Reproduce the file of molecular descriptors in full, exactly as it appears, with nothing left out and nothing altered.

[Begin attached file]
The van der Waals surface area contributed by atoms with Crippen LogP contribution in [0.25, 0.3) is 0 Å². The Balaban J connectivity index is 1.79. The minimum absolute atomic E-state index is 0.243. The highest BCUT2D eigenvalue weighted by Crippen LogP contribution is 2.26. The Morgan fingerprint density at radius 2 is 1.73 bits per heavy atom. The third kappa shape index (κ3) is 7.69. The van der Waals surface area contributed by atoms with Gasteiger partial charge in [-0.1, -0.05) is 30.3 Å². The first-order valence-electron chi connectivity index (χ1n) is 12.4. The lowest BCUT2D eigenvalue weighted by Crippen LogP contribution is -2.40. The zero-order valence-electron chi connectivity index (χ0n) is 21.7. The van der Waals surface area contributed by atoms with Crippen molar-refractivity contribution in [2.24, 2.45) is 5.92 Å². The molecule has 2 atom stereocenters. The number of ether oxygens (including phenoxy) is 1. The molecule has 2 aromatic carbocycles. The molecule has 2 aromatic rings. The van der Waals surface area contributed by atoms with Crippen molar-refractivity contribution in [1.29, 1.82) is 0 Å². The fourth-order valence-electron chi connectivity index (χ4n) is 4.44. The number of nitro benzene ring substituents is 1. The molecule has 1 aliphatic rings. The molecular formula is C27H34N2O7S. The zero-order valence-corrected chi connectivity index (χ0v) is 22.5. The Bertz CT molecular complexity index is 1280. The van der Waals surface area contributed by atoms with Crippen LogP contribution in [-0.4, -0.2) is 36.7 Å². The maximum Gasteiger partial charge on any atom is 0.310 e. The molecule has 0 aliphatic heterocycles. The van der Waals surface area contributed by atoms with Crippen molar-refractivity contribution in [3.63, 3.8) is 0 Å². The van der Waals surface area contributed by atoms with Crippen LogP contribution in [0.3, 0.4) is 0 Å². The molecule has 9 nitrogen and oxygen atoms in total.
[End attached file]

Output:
The van der Waals surface area contributed by atoms with Crippen LogP contribution in [0.25, 0.3) is 0 Å². The Balaban J connectivity index is 1.79. The minimum absolute atomic E-state index is 0.243. The highest BCUT2D eigenvalue weighted by Crippen LogP contribution is 2.26. The Morgan fingerprint density at radius 2 is 1.73 bits per heavy atom. The third kappa shape index (κ3) is 7.69. The van der Waals surface area contributed by atoms with Gasteiger partial charge in [-0.1, -0.05) is 30.3 Å². The first-order valence-electron chi connectivity index (χ1n) is 12.4. The lowest BCUT2D eigenvalue weighted by Crippen LogP contribution is -2.40. The zero-order valence-electron chi connectivity index (χ0n) is 21.7. The van der Waals surface area contributed by atoms with Crippen molar-refractivity contribution in [2.24, 2.45) is 5.92 Å². The molecule has 2 atom stereocenters. The number of ether oxygens (including phenoxy) is 1. The molecule has 2 aromatic carbocycles. The molecule has 2 aromatic rings. The van der Waals surface area contributed by atoms with Crippen molar-refractivity contribution in [1.29, 1.82) is 0 Å². The fourth-order valence-electron chi connectivity index (χ4n) is 4.44. The number of nitro benzene ring substituents is 1. The molecule has 1 aliphatic rings. The molecular formula is C27H34N2O7S. The zero-order valence-corrected chi connectivity index (χ0v) is 22.5. The Bertz CT molecular complexity index is 1280. The van der Waals surface area contributed by atoms with Crippen LogP contribution in [-0.4, -0.2) is 36.7 Å². The maximum Gasteiger partial charge on any atom is 0.310 e. The molecule has 0 aliphatic heterocycles. The van der Waals surface area contributed by atoms with Crippen molar-refractivity contribution in [3.63, 3.8) is 0 Å². The van der Waals surface area contributed by atoms with Crippen LogP contribution in [0.3, 0.4) is 0 Å². The molecule has 9 nitrogen and oxygen atoms in total.